Politicians rarely get the terms they expect. No matter how much they plan and strategize, events have a way of setting the agenda.
New Orleans Mayor LaToya Cantrell knows this well. An activist from the post-Katrina neighborhood who served on city council before being elected in 2017, she took office promising to tackle entrenched inequalities and substandard infrastructure.
A crippling cyberattack was not in the plan; a fatal collapse of a hotel construction site; a carnival season marred by fatal float accidents and, as we later learned, one of the country’s first outbreaks of COVID-19; an economically devastating pandemic; and a rapidly developing and surprisingly damaging hurricane.
It has been a lot, to say the least, but managing a poor, aging, tourism-dependent and environmentally vulnerable city is not for the faint of heart.
Our take: LaToya Cantrell got a second term
Cantrell, who will be sworn in for a second and final term on Monday, has risen to the challenges in voters’ eyes – particularly, we believe, by ordering strict precautions to tackle a virus that has killed too many friends and relatives, an approach that has kept the relapses under control.
Other highlights of her first term included the deal she wrenched from tourism interests to get more money for the ever-exhausted Sewerage & Water Board, and a successful campaign to raise wages for low-income workers. salary.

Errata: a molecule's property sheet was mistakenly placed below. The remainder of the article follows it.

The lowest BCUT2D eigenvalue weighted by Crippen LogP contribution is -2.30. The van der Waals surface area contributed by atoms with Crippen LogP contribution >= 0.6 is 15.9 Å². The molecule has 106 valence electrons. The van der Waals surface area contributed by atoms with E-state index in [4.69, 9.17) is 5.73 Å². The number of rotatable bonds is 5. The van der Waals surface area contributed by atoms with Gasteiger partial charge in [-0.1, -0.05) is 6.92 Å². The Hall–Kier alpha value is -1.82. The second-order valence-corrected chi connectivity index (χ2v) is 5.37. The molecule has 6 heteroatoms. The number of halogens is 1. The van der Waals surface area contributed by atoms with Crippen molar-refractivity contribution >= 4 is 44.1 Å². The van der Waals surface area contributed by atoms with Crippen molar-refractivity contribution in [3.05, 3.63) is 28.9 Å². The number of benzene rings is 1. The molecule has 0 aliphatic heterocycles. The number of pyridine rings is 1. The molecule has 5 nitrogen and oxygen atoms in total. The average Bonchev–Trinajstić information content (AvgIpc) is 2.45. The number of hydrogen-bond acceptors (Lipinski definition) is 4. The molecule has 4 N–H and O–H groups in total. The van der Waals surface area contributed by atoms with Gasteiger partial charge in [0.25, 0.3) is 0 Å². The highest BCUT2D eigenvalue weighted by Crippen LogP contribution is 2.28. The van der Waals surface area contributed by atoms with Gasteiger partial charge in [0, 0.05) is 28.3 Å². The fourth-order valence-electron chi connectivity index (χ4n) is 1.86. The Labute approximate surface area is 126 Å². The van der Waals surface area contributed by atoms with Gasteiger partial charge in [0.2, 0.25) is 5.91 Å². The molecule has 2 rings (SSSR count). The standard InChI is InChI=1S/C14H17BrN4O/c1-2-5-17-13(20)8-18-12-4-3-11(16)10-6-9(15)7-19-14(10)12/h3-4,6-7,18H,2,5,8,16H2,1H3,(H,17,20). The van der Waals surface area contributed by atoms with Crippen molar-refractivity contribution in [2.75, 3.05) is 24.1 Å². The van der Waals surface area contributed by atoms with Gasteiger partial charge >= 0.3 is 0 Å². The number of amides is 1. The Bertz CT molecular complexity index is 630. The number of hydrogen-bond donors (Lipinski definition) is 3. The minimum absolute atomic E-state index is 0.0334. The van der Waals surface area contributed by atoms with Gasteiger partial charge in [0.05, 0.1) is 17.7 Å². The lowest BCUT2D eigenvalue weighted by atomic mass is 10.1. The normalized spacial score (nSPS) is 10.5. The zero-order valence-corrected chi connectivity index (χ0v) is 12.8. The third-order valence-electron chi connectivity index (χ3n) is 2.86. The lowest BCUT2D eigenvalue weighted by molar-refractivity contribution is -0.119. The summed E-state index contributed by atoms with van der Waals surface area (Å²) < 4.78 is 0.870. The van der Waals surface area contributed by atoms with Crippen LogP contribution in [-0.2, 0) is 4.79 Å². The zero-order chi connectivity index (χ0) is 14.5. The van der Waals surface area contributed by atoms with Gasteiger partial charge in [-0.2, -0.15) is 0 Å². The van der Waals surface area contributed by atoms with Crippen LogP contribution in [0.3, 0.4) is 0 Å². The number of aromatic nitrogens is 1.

Yet she begins her second term with a lot on her plate.
Violent crime, including carjacking, is on a frightening increase and the New Orleans Police Department remains understaffed. Residential waste collection, already spotty before Hurricane Ida, collapsed after the storm is now reduced to once a week; the mayor is working to bring back some privatized operations internally and to relaunch one of the two main contracts. Affordable housing remains scarce. Frustration over short-term rentals boiled throughout the campaign season, with many criticisms targeting the administration’s enforcement of the city ordinance.
At the end of her tenure, she found herself in a confrontation with neighborhood and culture advocates – and city council – over her desire to locate a new town hall on the site of the municipal auditorium. from Treme. Carnival is fast approaching, and after a year without, Cantrell promises to do everything possible to organize parades, even if the omicron variant disrupts everyone’s plans.
New Orleans remains a major economic engine in the state, but it feels like people are tired. You hear the word “malaise” in the city more than at any time since the Carter presidency.
Having said that, there are reasons to be hopeful. Leisure tourism is back, and so are festivals and conventions. There is federal money to meet long-standing needs, including infrastructure, and some friendly faces of the Biden administration – including Cantrell’s predecessor, Mitch Landrieu – to hopefully help.
Despite the inherent unpredictability of the job, Cantrell has big plans for new developments in New Orleans East and downtown, contract reform, public transportation that better meets the needs of residents, and investments in the city. early childhood education.
She can’t do it alone. In approving him for re-election, we applauded Cantrell’s tenacity, but also suggested that a more collaborative approach might help him. This is especially true now that the same electorate who gave him a second term also chose a fiercely independent city council.
We wish her a smoother navigation than she got in the first term and a chance to tackle her ambitious agenda without being distracted by crisis after crisis.
Harsh times can test leaders, but New Orleans is truly due for a hiatus.